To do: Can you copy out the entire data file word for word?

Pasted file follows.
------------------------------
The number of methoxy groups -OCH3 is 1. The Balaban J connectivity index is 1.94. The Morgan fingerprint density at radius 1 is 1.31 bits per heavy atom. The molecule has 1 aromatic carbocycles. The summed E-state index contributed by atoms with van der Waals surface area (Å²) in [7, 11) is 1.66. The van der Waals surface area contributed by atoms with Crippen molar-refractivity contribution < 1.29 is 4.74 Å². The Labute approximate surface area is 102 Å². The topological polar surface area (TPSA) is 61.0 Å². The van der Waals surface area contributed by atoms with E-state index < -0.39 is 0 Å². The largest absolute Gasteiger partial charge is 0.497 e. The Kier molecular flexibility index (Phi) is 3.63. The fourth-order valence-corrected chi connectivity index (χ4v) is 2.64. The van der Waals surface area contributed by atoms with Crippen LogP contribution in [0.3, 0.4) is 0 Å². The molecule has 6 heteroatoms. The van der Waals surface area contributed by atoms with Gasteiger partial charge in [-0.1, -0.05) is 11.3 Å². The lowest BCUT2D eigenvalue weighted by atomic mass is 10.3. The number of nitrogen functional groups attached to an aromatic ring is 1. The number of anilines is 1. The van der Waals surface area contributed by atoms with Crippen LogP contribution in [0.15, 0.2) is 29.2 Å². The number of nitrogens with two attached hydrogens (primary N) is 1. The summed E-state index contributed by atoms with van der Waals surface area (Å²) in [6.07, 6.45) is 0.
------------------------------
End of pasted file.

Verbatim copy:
The number of methoxy groups -OCH3 is 1. The Balaban J connectivity index is 1.94. The Morgan fingerprint density at radius 1 is 1.31 bits per heavy atom. The molecule has 1 aromatic carbocycles. The summed E-state index contributed by atoms with van der Waals surface area (Å²) in [7, 11) is 1.66. The van der Waals surface area contributed by atoms with Crippen molar-refractivity contribution < 1.29 is 4.74 Å². The Labute approximate surface area is 102 Å². The topological polar surface area (TPSA) is 61.0 Å². The van der Waals surface area contributed by atoms with E-state index < -0.39 is 0 Å². The largest absolute Gasteiger partial charge is 0.497 e. The Kier molecular flexibility index (Phi) is 3.63. The fourth-order valence-corrected chi connectivity index (χ4v) is 2.64. The van der Waals surface area contributed by atoms with Crippen LogP contribution in [0.3, 0.4) is 0 Å². The molecule has 6 heteroatoms. The van der Waals surface area contributed by atoms with Gasteiger partial charge in [-0.1, -0.05) is 11.3 Å². The lowest BCUT2D eigenvalue weighted by atomic mass is 10.3. The number of nitrogen functional groups attached to an aromatic ring is 1. The number of anilines is 1. The van der Waals surface area contributed by atoms with Crippen LogP contribution in [0.15, 0.2) is 29.2 Å². The number of nitrogens with two attached hydrogens (primary N) is 1. The summed E-state index contributed by atoms with van der Waals surface area (Å²) in [6.07, 6.45) is 0.